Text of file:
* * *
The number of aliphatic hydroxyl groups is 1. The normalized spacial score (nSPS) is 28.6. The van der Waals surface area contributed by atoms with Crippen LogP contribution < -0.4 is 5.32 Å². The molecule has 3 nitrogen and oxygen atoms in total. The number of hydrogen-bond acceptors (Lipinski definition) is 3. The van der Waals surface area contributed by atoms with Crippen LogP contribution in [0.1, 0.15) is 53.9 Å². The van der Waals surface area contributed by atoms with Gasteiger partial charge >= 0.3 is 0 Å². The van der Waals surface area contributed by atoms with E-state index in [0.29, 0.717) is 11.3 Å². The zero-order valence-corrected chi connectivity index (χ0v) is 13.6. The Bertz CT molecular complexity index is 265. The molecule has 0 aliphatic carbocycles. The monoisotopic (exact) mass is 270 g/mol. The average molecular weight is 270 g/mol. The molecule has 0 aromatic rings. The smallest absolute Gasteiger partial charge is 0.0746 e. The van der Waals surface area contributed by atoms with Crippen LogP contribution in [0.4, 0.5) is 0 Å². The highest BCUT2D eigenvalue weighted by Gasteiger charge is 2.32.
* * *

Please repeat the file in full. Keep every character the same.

The number of aliphatic hydroxyl groups is 1. The normalized spacial score (nSPS) is 28.6. The van der Waals surface area contributed by atoms with Crippen LogP contribution < -0.4 is 5.32 Å². The molecule has 3 nitrogen and oxygen atoms in total. The number of hydrogen-bond acceptors (Lipinski definition) is 3. The van der Waals surface area contributed by atoms with Crippen LogP contribution in [0.1, 0.15) is 53.9 Å². The van der Waals surface area contributed by atoms with Gasteiger partial charge >= 0.3 is 0 Å². The van der Waals surface area contributed by atoms with E-state index in [0.29, 0.717) is 11.3 Å². The zero-order valence-corrected chi connectivity index (χ0v) is 13.6. The Bertz CT molecular complexity index is 265. The molecule has 0 aliphatic carbocycles. The monoisotopic (exact) mass is 270 g/mol. The average molecular weight is 270 g/mol. The molecule has 0 aromatic rings. The smallest absolute Gasteiger partial charge is 0.0746 e. The van der Waals surface area contributed by atoms with Crippen LogP contribution in [0.4, 0.5) is 0 Å². The highest BCUT2D eigenvalue weighted by Gasteiger charge is 2.32.